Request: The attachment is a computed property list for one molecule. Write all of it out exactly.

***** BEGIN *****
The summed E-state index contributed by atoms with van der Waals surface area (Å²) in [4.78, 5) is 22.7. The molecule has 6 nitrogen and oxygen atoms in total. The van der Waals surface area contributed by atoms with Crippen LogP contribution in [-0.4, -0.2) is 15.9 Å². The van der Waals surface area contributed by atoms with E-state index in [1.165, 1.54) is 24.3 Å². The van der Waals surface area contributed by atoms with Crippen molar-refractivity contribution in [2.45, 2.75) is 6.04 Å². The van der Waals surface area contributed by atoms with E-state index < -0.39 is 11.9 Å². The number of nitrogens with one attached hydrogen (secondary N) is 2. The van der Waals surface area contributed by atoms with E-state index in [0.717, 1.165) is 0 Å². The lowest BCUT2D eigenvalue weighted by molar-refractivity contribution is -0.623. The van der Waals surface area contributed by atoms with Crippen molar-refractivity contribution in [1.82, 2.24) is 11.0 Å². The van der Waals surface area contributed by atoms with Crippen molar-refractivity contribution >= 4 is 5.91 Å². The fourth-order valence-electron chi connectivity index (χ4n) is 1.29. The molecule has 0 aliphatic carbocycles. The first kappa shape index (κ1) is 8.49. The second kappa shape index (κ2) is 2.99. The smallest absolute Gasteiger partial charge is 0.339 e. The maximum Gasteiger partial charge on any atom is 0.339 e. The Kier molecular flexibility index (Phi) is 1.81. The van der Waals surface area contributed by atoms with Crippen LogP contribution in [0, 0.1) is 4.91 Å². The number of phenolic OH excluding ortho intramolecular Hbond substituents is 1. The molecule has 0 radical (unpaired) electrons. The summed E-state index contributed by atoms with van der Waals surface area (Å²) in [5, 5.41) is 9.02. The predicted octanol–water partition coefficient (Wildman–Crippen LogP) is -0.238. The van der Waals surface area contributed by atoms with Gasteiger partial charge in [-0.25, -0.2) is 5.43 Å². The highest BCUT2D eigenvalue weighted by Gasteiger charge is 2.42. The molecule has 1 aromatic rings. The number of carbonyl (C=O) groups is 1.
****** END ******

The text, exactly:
The summed E-state index contributed by atoms with van der Waals surface area (Å²) in [4.78, 5) is 22.7. The molecule has 6 nitrogen and oxygen atoms in total. The van der Waals surface area contributed by atoms with Crippen LogP contribution in [-0.4, -0.2) is 15.9 Å². The van der Waals surface area contributed by atoms with E-state index in [1.165, 1.54) is 24.3 Å². The van der Waals surface area contributed by atoms with Crippen molar-refractivity contribution in [2.45, 2.75) is 6.04 Å². The van der Waals surface area contributed by atoms with E-state index < -0.39 is 11.9 Å². The number of nitrogens with one attached hydrogen (secondary N) is 2. The van der Waals surface area contributed by atoms with E-state index in [0.717, 1.165) is 0 Å². The lowest BCUT2D eigenvalue weighted by molar-refractivity contribution is -0.623. The van der Waals surface area contributed by atoms with Crippen molar-refractivity contribution in [1.82, 2.24) is 11.0 Å². The van der Waals surface area contributed by atoms with Crippen molar-refractivity contribution >= 4 is 5.91 Å². The fourth-order valence-electron chi connectivity index (χ4n) is 1.29. The molecule has 0 aliphatic carbocycles. The first kappa shape index (κ1) is 8.49. The second kappa shape index (κ2) is 2.99. The smallest absolute Gasteiger partial charge is 0.339 e. The maximum Gasteiger partial charge on any atom is 0.339 e. The Kier molecular flexibility index (Phi) is 1.81. The van der Waals surface area contributed by atoms with Crippen LogP contribution in [0, 0.1) is 4.91 Å². The number of phenolic OH excluding ortho intramolecular Hbond substituents is 1. The molecule has 0 radical (unpaired) electrons. The summed E-state index contributed by atoms with van der Waals surface area (Å²) in [5, 5.41) is 9.02. The predicted octanol–water partition coefficient (Wildman–Crippen LogP) is -0.238. The van der Waals surface area contributed by atoms with Gasteiger partial charge in [-0.25, -0.2) is 5.43 Å². The highest BCUT2D eigenvalue weighted by Gasteiger charge is 2.42. The molecule has 1 aromatic rings. The number of carbonyl (C=O) groups is 1.